The willow leaf bay Gherkin in the back garden is shaping up nicely, except that each time I think I've finished I see a few more tufty bits at the top when I step back from it. I can just reach the top with the pole lopper extended to its fullest extent, but it is practically impossible to see exactly where the jaws are positioned when I pull the string, so cutting the top of the Gherkin is hit and miss and extremely laborious. Every so often a small piece of bay falls down and tells me that I'd found the mark, but there are a lot of misses.
A fifteen foot pole weighted at the far end with a heavy duty lopper exerts a fair amount of leverage. As soon as it starts to dip from the vertical it wants to fall, and I alternated between working on the Gherkin and pruning the roses, to give my arms a break. A bright day is good for tidying up shrub roses, because the sun brings out the colour of the twigs. Those with a nice green sheen are alive, while the dark brown ones are dead. On a dull day they all look grey. The trick is always to work backwards from the tips until you find the point where the stem is still alive. It is much harder to tell which of the mature stems are dead, and disheartening to chop through what you think is dead wood at the base, only to find it had fresh young growth coming from it further up.
The normal pattern of growth on a shrub rose that's doing well is that it puts out strong, upright young stems every season from the base, while the older stems become more branched and more arched, until the tips and some of the side branches start to die. In the spring tidy up you want to remove all the dead wood, and a proportion of the oldest stems. I shorten some of the longest new stems if they are very tall or waving around too much, but in a more naturalistic setting than the edge of a flower bed I'd probably leave them.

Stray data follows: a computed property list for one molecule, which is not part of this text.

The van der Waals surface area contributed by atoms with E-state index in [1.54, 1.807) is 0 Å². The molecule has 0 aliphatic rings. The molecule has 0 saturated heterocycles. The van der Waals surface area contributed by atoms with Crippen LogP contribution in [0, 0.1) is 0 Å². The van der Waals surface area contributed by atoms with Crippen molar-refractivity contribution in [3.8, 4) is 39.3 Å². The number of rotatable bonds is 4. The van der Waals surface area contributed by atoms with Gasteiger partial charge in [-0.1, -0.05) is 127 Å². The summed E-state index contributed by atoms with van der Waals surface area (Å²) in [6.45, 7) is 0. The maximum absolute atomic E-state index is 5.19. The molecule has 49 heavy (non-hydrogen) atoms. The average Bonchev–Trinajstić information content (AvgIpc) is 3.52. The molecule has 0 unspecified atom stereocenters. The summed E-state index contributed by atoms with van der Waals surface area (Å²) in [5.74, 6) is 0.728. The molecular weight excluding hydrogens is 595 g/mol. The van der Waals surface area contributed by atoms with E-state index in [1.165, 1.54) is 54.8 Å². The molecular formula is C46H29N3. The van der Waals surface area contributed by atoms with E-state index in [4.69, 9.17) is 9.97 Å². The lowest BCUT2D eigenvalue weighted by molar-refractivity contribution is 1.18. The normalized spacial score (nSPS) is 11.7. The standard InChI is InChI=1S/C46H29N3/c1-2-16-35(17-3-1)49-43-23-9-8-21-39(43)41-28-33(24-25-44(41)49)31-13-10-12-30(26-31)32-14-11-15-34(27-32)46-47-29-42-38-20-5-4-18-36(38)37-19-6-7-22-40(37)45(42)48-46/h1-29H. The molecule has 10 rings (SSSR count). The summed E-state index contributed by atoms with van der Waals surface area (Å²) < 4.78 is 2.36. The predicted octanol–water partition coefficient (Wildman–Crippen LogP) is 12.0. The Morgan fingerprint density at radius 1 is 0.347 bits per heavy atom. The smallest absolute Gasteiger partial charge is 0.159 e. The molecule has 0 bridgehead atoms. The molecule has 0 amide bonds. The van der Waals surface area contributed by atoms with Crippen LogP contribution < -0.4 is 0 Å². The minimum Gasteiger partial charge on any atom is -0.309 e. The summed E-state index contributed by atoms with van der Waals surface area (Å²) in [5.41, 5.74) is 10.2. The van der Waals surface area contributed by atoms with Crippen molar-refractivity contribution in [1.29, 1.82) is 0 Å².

Our Ginger appreciated the sun, and came into the back garden with me. It is nice to see him getting some fresh air and exercise. We have only seen Mr Cool twice all day, once when he came in for some lunch, and again when he came in for his tea.
Late in the afternoon the nurse called me. I'd been back to see her on Monday morning, because after four days of antibiotics I though my ear was no better at all. She had been polite, but slightly frosty about my returning quite so soon, saying that four days was not so long in the grand scheme of things. She did however take a swab from the wretched ear, and told me they would check which strain of infection it was, in case a different antibiotic was needed. She sounded distinctly less frosty when she rang me, and it transpired that the drops I'd been taking so far had not been helping because it was a fungal infection. Tomorrow morning I will pick up my new prescription and try again.